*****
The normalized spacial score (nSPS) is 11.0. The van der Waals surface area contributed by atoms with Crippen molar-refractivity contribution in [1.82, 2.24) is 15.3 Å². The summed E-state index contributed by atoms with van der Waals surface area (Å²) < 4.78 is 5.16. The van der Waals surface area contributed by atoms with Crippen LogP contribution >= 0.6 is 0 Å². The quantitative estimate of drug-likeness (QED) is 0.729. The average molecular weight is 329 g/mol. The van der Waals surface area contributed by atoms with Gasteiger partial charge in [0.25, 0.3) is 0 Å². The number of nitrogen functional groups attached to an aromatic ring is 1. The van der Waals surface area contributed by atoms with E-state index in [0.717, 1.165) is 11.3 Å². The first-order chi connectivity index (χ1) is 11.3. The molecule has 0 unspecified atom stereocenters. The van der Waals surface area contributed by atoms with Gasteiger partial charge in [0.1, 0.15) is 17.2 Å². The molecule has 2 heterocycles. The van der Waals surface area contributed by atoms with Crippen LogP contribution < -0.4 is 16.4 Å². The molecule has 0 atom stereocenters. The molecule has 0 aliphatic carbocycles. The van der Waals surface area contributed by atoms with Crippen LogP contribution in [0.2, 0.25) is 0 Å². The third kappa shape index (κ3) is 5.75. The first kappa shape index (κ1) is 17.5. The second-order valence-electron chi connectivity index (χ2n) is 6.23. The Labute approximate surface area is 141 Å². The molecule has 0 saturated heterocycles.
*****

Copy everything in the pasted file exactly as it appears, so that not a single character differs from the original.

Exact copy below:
The normalized spacial score (nSPS) is 11.0. The van der Waals surface area contributed by atoms with Crippen molar-refractivity contribution in [1.82, 2.24) is 15.3 Å². The summed E-state index contributed by atoms with van der Waals surface area (Å²) < 4.78 is 5.16. The van der Waals surface area contributed by atoms with Crippen LogP contribution >= 0.6 is 0 Å². The quantitative estimate of drug-likeness (QED) is 0.729. The average molecular weight is 329 g/mol. The van der Waals surface area contributed by atoms with Gasteiger partial charge in [0.25, 0.3) is 0 Å². The number of nitrogen functional groups attached to an aromatic ring is 1. The van der Waals surface area contributed by atoms with E-state index in [0.717, 1.165) is 11.3 Å². The first-order chi connectivity index (χ1) is 11.3. The molecule has 0 unspecified atom stereocenters. The van der Waals surface area contributed by atoms with Gasteiger partial charge in [0.1, 0.15) is 17.2 Å². The molecule has 2 heterocycles. The van der Waals surface area contributed by atoms with Crippen LogP contribution < -0.4 is 16.4 Å². The molecule has 0 atom stereocenters. The molecule has 0 aliphatic carbocycles. The van der Waals surface area contributed by atoms with Crippen LogP contribution in [0.2, 0.25) is 0 Å². The third kappa shape index (κ3) is 5.75. The first kappa shape index (κ1) is 17.5. The second-order valence-electron chi connectivity index (χ2n) is 6.23. The Labute approximate surface area is 141 Å². The molecule has 0 saturated heterocycles.